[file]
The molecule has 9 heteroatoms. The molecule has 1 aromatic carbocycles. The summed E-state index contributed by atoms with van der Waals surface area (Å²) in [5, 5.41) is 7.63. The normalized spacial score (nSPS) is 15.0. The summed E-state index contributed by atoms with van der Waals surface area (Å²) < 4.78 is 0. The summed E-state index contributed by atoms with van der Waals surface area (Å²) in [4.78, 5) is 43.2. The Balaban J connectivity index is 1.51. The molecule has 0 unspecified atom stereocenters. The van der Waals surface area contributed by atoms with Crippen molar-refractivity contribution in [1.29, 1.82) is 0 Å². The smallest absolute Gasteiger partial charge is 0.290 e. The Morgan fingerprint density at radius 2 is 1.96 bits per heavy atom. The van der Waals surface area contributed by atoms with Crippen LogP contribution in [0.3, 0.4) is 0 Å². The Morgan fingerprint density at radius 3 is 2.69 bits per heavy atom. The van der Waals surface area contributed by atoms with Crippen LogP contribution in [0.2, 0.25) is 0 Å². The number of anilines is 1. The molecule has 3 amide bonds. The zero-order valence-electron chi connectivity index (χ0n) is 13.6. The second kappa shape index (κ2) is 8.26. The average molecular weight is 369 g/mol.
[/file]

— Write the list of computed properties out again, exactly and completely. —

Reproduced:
The molecule has 9 heteroatoms. The molecule has 1 aromatic carbocycles. The summed E-state index contributed by atoms with van der Waals surface area (Å²) in [5, 5.41) is 7.63. The normalized spacial score (nSPS) is 15.0. The summed E-state index contributed by atoms with van der Waals surface area (Å²) < 4.78 is 0. The summed E-state index contributed by atoms with van der Waals surface area (Å²) in [4.78, 5) is 43.2. The Balaban J connectivity index is 1.51. The molecule has 0 unspecified atom stereocenters. The van der Waals surface area contributed by atoms with Crippen molar-refractivity contribution in [1.29, 1.82) is 0 Å². The smallest absolute Gasteiger partial charge is 0.290 e. The Morgan fingerprint density at radius 2 is 1.96 bits per heavy atom. The van der Waals surface area contributed by atoms with Crippen LogP contribution in [0.3, 0.4) is 0 Å². The Morgan fingerprint density at radius 3 is 2.69 bits per heavy atom. The van der Waals surface area contributed by atoms with Crippen LogP contribution in [0.2, 0.25) is 0 Å². The number of anilines is 1. The molecule has 3 amide bonds. The zero-order valence-electron chi connectivity index (χ0n) is 13.6. The second kappa shape index (κ2) is 8.26. The average molecular weight is 369 g/mol.